There were big shifts at the Wild Animal Orphanage last weekend, but will it help the beleaguered animal sanctuary move in the right direction? We reported on the hot mess that was the Wild Animal Orphanage last fall,
when founding couple Ron and Carol Asvestas were ousted by their own
daughter, Nicole Asvestas Garcia, following a laundry list of animal
deaths that some (including Garcia) alleged were suspicious. The board
then elected Garcia, 28, as Chief Executive Officer based on her
previous full-time employment at WAO.
"It was a big risk," said board member Michelle Cryer, "that was temporary, pending every 30 days."
Late last week, Garcia was notified via email that she was fired by the board, though at the time she was also one of its three members, along with Sumner Matthes and Cryer, both longtime board members. Jamie Cryer, Michelle's husband and an experienced animal rescuer, was named acting director. He proudly affirms that he literally "changed the locks on her," in order to protect office documents and equipment.
But Garcia wasn't the only one to go. The board, which filled Garcia's spot with Matthes' wife Elise, axed nine of the 17 employees, mainly office staff. "I didnít know anything about it, I was surprised," said Charlie Shamlin, the head of maintenance hired by Garcia last October, who was let go last weekend. "I knew there was some grumbling, but thatís everywhere," he said.
While showing us the Leslie Road tour facility "to [prove] the animals are still being cared for," Cryer said he would keep one maintenance staff person and intended to help with maintenance himself. However, Shamlin told us maintenance, which also addresses any requests from USDA inspectors, was a busy full-time job for him. "I had more work than I could do."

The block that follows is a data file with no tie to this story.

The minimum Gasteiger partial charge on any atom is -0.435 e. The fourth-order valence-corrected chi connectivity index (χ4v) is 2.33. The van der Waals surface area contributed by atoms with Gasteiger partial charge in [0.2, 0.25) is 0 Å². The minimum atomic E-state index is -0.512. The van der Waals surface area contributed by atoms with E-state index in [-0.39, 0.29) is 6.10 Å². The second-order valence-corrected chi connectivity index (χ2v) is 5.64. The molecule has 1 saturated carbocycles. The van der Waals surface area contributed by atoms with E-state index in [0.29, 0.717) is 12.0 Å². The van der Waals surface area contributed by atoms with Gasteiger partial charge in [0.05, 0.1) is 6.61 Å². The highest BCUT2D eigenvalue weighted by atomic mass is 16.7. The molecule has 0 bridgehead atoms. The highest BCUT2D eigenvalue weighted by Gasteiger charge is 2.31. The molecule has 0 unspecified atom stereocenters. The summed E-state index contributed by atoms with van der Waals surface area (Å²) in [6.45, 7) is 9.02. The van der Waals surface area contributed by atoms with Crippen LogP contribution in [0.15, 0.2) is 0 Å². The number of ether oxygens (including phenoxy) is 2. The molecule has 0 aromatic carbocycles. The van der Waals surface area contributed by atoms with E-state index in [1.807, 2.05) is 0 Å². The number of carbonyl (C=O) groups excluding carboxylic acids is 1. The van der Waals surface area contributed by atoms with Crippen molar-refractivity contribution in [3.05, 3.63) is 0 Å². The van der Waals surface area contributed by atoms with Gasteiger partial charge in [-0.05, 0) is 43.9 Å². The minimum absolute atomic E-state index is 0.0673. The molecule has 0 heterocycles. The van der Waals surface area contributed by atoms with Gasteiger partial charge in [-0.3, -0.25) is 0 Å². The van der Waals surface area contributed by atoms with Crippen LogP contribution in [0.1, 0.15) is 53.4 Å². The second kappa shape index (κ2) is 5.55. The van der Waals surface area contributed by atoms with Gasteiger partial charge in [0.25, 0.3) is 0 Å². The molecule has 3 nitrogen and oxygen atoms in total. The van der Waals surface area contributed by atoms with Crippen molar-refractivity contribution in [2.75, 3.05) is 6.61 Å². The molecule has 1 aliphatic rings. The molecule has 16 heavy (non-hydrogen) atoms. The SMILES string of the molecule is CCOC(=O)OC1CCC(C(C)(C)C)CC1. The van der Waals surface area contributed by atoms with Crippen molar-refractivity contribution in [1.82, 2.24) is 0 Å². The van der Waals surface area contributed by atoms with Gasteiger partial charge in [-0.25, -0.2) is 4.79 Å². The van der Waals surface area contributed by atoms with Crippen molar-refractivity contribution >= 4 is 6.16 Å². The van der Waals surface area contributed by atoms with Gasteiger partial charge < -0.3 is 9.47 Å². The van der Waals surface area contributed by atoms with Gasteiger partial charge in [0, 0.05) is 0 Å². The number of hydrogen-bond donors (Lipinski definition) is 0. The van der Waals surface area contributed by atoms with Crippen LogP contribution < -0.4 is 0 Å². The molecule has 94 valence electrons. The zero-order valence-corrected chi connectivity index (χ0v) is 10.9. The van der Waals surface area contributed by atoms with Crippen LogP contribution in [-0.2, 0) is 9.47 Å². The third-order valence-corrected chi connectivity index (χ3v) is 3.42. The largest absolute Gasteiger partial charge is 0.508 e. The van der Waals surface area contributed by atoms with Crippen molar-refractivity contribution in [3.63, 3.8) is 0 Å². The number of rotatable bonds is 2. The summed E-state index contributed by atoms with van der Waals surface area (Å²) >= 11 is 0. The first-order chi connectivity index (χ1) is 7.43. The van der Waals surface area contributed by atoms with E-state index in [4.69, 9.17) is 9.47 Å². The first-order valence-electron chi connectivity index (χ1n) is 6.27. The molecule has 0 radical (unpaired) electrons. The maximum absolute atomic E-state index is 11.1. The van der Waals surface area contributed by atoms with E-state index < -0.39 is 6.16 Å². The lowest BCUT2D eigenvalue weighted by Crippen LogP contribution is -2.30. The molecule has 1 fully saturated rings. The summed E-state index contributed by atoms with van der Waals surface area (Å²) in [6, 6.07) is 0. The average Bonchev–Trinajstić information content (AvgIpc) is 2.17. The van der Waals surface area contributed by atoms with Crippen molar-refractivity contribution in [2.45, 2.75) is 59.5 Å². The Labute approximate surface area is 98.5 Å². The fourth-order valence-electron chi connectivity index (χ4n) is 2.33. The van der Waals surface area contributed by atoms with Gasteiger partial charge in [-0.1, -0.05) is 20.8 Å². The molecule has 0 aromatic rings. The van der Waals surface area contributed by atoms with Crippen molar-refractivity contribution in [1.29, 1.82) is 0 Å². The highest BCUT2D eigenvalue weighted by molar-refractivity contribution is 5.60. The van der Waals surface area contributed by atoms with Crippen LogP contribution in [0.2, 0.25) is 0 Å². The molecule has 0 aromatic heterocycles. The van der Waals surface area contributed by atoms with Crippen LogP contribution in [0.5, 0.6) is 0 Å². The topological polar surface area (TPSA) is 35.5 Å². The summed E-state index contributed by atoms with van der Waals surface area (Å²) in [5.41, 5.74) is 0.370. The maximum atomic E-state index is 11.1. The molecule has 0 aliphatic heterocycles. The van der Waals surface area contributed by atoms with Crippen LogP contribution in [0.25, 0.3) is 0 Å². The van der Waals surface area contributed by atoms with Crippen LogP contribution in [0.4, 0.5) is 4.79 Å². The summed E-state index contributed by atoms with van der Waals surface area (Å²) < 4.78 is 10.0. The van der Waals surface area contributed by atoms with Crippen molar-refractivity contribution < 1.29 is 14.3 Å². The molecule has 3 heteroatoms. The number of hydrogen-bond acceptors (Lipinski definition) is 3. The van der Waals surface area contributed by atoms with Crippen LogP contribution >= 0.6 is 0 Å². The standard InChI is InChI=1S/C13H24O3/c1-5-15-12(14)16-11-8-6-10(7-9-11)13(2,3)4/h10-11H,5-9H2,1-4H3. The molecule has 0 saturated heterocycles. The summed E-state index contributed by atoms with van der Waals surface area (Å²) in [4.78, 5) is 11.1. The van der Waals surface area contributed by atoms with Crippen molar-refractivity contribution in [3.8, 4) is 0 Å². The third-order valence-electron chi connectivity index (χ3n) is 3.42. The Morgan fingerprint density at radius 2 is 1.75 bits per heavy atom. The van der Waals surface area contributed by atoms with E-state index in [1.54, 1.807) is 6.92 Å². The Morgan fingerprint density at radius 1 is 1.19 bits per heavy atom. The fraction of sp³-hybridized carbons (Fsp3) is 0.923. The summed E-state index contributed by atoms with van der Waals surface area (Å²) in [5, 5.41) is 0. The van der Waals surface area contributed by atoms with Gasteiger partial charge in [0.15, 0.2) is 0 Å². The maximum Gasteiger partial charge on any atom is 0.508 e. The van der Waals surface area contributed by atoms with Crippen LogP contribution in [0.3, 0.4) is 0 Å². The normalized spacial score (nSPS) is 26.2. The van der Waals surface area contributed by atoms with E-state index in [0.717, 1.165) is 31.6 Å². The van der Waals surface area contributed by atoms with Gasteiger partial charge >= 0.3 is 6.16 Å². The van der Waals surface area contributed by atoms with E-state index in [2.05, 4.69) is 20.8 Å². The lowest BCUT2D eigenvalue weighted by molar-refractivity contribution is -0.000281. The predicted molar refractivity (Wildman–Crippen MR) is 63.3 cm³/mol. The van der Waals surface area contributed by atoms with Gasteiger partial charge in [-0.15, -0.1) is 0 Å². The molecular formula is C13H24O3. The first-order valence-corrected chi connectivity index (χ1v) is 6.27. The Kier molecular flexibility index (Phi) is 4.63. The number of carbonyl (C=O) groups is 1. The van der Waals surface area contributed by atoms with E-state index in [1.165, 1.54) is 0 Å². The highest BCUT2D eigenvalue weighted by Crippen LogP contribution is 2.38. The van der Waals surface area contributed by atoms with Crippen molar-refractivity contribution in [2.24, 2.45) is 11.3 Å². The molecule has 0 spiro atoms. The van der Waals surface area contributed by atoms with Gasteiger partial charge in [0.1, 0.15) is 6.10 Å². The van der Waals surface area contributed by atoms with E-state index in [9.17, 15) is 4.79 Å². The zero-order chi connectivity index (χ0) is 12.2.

The abrupt terminations were in response to the dire financial straits in which WAO now finds itself. According to Cryer, WAO is at least $100,000 in the hole. Former board member Kristina Brunner puts that figure closer to $150,000. Michelle Cryer claims as a board member she never received any financial information from Garcia, and when she and her husband finally saw the books, they discovered much of the budget went to payroll instead of animal care for the more than 700 rescued wild animals on two sites in Northwest San Antonio. Just standing in the WAO offices on Thursday, we heard the fall-out of a bloated staff. "Who is she?" someone wondered looking at a staff sheet. "She was a Nicole hire. She came here after her day job. I think she worked in the gift shop?" someone else answered.
"They were doing things backwards," said Cryer, "people came first and animals second." Cryer plans to put the savings from the firings toward animal food, at least a $15,000 per month expense.
Jenny Spellman, an animal care specialist at WAO, says the animals currently get red meat every other day, supplemented with chicken for big cats and dog food for wolves and bears. The several primates get "monkey chow" with as much produce as WAO can provide. She hopes additional money will go toward "enrichment" activities for the animals currently kept in modest wire enclosures and additional pools to keep animals cool in summer.